- The Washington Times - Thursday, May 20, 2004

NEW YORK — Skeletal women surface at 12-step programs that were once exclusive to homosexual methamphetamine addicts. An aspiring fashion designer is indicted after federal agents say he was overheard trying to collect cash from a meth deal. A disc jockey at a popular dance club makes no attempt to hide his drug of choice: meth.

Barely noticed in New York outside the homosexual community just a year ago, meth and new signs of its spread have created a citywide scare.

The highly addictive stimulant “could be the crack [cocaine] of the 21st century if we don’t do something to stop it,” Sen. Charles E. Schumer, New York Democrat, said last month at a Manhattan press conference warning of meth’s eastward march.

The drug has been a problem in many parts of the country for years. But until recently, New York — a city normally at the epicenter of drug trends — wasn’t on the meth map, said Anthony Placido, head the Drug Enforcement Administration’s (DEA) New York office.

“It’s ironic and sad,” Mr. Placido said, “but part of the reason is the widespread availability of other stimulants like coke and crack.”

Horror stories abound in the city’s homosexual community, where meth’s reputation for boosting stamina and sex drive made it tempting for some.

“It was euphoric beyond anything I’d ever experienced,” said Alan, a 45-year-old magazine editor who adheres to the first-names-only credo of Crystal Meth Anonymous.

That euphoria soon degenerated into sleepless days and deep depression.

“We all thought we were dabbling in a party drug,” said Eduardo, a 37-year-old publicist.

It took overdoses and watching his teeth fall out — “I looked like a jack-o’-lantern” — for Eduardo to clean up.

The stories would have little shock value in states such as California, Oklahoma, Missouri and Florida. Authorities there dismantle thousands of clandestine laboratories each year that serve a cross-section of “tweakers” who snort or smoke a drug commonly known as crank, speed, crystal or tina.

Similar homemade labs have cropped up in rural upstate New York: 73 were reported last year, up from 45 in 2002.

But in the Northeast, cocaine and heroin have been far bigger problems. From 1999 to 2003, the DEA’s Northeast crime lab analyzed about 52,000 pounds of cocaine and 4,500 pounds of heroin seized in investigations, but only 15 pounds of meth.

Local authorities say the city now has been targeted by large-scale suppliers fed by sophisticated “super labs” in California and Mexico. In February, agents arrested six suspects, including the fashion designer and a lawyer, and confiscated 13 pounds of the drug after discovering that it was being distributed at Manhattan nightclubs.

About a month later, police raided the 30,000-square-foot Sound Factory club in midtown Manhattan and arrested the owner, charging that the nightspot condoned the sale of meth and other drugs. One disc jockey kept a bag of meth “in open view” during all-night parties, court documents said.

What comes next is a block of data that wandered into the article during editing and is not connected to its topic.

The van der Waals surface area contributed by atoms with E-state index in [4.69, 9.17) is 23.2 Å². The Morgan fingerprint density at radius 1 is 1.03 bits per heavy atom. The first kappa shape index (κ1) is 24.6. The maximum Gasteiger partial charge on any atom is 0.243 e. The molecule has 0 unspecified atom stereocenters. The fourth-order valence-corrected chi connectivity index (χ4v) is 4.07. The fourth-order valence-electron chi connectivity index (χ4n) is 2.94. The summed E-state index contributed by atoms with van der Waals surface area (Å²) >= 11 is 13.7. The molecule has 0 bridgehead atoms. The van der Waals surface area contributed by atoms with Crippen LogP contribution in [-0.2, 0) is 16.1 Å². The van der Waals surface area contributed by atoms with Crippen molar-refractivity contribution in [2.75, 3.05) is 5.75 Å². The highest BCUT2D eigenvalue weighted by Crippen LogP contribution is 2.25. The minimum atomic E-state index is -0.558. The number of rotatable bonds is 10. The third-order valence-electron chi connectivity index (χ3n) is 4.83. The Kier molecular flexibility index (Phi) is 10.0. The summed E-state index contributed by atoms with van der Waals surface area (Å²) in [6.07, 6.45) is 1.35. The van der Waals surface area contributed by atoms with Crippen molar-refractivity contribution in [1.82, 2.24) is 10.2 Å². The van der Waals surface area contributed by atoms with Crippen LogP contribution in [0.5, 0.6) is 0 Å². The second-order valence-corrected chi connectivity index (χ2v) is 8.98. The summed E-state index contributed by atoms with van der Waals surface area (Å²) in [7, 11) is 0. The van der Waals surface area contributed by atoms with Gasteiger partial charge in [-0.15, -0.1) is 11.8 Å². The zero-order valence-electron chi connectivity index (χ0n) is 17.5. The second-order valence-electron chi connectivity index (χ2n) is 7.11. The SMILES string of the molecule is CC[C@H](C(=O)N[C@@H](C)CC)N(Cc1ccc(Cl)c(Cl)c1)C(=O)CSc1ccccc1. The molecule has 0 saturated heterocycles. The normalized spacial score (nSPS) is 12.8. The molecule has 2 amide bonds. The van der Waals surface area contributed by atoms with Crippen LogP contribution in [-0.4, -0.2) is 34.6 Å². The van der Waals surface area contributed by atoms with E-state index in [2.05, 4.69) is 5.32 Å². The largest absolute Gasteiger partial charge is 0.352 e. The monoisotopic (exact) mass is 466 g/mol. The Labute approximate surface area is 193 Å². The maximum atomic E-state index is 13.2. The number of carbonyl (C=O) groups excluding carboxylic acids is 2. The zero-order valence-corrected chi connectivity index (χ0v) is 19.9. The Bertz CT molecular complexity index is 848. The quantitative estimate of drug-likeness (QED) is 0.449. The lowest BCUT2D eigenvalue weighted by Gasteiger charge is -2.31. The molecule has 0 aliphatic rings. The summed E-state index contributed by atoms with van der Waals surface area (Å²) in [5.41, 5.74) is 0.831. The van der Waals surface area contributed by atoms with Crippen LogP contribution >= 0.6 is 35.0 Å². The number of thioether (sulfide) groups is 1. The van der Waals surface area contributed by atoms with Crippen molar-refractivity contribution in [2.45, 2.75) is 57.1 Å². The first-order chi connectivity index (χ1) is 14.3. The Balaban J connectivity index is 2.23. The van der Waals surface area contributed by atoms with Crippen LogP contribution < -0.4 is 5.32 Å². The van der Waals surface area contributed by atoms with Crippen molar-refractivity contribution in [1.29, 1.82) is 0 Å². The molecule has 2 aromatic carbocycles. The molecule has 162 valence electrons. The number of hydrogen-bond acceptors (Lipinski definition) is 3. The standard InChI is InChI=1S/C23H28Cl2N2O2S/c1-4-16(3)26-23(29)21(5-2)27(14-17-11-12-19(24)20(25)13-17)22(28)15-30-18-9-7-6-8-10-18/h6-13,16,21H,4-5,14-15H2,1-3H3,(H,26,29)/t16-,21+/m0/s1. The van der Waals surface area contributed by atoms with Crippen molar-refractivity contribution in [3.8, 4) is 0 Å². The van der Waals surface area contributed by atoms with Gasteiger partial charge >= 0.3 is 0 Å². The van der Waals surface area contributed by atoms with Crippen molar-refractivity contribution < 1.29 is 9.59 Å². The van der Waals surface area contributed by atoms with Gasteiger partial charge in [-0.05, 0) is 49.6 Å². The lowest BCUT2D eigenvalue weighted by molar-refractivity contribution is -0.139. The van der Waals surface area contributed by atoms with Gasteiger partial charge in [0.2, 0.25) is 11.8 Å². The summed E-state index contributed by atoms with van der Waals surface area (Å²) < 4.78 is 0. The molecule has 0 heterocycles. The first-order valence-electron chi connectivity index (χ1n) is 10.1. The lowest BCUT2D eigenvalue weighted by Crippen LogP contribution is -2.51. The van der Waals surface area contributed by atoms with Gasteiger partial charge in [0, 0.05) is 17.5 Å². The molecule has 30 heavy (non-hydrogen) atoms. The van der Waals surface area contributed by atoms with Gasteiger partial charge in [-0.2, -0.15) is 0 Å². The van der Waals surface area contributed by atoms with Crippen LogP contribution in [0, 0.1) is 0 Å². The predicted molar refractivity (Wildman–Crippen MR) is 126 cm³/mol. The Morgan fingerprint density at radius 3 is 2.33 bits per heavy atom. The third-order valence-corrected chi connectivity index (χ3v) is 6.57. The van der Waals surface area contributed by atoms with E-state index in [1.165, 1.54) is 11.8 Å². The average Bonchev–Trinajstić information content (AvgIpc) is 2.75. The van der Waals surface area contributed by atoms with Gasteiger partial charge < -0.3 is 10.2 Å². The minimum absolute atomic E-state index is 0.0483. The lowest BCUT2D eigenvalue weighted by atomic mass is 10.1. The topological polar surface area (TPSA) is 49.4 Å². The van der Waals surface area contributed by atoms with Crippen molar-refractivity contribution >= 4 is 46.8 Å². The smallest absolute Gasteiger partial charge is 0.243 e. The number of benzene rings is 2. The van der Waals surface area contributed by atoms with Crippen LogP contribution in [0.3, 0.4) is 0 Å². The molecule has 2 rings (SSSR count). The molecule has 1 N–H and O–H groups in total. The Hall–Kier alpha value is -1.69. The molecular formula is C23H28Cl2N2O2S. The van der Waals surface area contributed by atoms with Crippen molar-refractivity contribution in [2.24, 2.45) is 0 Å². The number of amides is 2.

In all, federal authorities in Manhattan have seized 25 pounds of meth — with a street value of $2.5 million — and charged more than 30 people in meth-related cases in the past six months, compared with 11 arrests in 2003. Twenty-eight other suspects have been charged in unrelated state cases since early last year.

The city’s special narcotics prosecutor, Bridget Brennan, still views meth as a “niche drug.”

Defying meth’s reputation elsewhere as “poor man’s cocaine,” the version reaching the city is purer and pricier, Miss Brennan said. Dealers charge about $120 a gram, versus $30 for a gram of cocaine, in private transactions with friends, Miss Brennan said.

“But if crystal meth breaks out, it’s going to be a big problem,” she added.

Overflow crowds at Crystal Meth Anonymous (CMA) meetings demonstrate the threat.

Four years ago, there was one daily meeting with a half-dozen recovering addicts, organizers said. Today, the more than 20 meetings scheduled throughout the week draw up to 100 people at a time.

CMA member Amy, 35, hit bottom by smoking meth nonstop — behind the scenes at her dot-com job in San Francisco, on camping trips, even before yoga classes. She smoked more than she ate, dropped 20 pounds and turned delusional about her haggard appearance.

“You didn’t have to worry about dieting,” she said. “I thought I looked really good.”

She tried leaving her habit in San Francisco. But, after transferring to New York, she had the drug mailed to her. On Jan. 21, 2002, she quit and found herself at recovery meetings surrounded by homosexual men.

“I don’t feel like an outsider because it’s the same issue,” she said. “It isn’t just a gay problem.”

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